Jesus by her side, the impression was nothing could go wrong for Aditi Ashok. It could have though, had her third shot on the 18th not rolled back from the edge of the bunker on to the green.
The ball settling less than four feet from the flag, it took a tap from the 18-year-old to seal her first professional win on Sunday by one shot. That it came at the Hero Women’s Indian Open made it sweeter.
That lucky break on the final hole was critical in her being anointed the first Indian to win on the Ladies European Tour (LET). Then, there was counsel from her man on the bag. Jesus Mozo asked her to stay patient as she missed a few birdie putts on the front nine. Not one to be ruffled easily, the pressure of being in contention was evident.
A caddie’s job needs him to be loyal, but it was hard for Jesus as his sister, Belen, was in the leader group. When the final putt went in, the Spaniard, true to his vocation, first congratulated Aditi, and was the last to acknowledge his sister, for finishing tied second, during the customary exchange after the round.
For Aditi, the result buttressed what she’s believed through her rookie season. “It was about playing solid through the week,” she said. The indication was to the inability to piece together rounds coming into this week at the DLF Golf and Country Club.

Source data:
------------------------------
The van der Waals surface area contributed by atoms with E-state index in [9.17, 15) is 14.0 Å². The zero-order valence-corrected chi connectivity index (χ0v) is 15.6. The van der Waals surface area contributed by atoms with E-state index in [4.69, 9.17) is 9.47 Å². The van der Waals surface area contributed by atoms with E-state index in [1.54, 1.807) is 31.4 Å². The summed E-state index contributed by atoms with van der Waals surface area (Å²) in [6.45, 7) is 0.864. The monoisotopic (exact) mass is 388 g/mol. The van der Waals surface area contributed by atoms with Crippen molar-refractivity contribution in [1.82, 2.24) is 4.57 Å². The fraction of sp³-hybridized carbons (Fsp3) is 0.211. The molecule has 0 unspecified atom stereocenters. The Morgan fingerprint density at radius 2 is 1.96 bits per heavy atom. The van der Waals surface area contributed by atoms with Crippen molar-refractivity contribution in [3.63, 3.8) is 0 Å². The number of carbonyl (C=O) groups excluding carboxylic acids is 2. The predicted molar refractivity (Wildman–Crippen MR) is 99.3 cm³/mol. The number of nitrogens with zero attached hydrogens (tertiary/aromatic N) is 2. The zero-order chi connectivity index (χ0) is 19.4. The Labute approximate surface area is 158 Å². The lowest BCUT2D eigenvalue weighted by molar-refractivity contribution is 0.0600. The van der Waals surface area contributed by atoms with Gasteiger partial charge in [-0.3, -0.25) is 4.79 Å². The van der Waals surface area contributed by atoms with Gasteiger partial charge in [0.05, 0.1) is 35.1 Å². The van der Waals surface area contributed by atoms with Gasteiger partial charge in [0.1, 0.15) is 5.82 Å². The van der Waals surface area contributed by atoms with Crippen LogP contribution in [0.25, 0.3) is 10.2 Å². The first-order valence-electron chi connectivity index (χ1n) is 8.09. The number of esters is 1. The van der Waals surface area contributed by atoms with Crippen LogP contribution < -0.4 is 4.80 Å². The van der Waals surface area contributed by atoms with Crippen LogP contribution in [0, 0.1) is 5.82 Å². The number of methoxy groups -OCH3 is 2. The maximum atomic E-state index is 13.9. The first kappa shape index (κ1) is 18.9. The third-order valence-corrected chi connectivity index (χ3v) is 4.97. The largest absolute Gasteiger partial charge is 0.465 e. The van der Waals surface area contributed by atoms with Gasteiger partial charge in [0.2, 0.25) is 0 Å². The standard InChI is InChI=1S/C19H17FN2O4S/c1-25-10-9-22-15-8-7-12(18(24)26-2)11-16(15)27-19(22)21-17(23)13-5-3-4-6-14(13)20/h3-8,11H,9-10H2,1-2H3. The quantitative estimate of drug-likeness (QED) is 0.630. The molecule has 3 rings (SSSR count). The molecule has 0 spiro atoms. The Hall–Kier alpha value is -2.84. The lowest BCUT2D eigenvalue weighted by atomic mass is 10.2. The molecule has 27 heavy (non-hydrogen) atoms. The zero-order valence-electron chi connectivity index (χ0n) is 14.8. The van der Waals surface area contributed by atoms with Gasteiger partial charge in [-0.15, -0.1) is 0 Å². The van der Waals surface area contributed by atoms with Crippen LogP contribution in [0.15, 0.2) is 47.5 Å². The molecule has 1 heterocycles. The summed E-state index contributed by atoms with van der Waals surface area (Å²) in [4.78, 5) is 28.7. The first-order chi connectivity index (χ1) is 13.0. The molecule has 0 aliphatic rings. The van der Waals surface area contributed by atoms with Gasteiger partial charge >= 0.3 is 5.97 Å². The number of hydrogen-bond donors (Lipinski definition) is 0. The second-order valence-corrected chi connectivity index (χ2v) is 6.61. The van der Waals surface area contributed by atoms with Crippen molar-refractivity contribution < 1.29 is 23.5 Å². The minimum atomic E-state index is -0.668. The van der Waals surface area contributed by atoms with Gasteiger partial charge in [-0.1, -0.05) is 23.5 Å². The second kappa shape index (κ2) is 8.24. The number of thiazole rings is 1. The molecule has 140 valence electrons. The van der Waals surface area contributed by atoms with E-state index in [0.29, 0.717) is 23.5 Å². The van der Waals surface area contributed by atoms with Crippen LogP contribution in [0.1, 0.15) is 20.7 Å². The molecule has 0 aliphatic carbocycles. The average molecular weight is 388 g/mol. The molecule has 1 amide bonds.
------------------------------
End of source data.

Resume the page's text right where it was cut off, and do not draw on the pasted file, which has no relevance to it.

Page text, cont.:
It hurt her, as she slipped at the Rio Olympics after contending at the beginning. The problem remained on rejoining competition at the LET, but she still managed four consecutive top-10 finishes.
With a penchant for lucky charms, Friday’s ‘Halloween’ ball marker on the cap had made way for the ‘Penguin’. So, the lifeline on the 18th was hugely appreciated. “I was aiming for the flag but pulled it left. Luckily, the ball rolled back. Guess the course made it up to me,” said Aditi on the opportunities missed earlier in the day.
Sunday will take time to sink in, “probably tomorrow or when I get home”, but she will have little time to ponder as she’s off to Doha. Then, it will be Florida for the final stage of qualifying school. A card on the Ladies Professional Golf Association (LPGA) could be hers and with it the chance to compete at the highest level.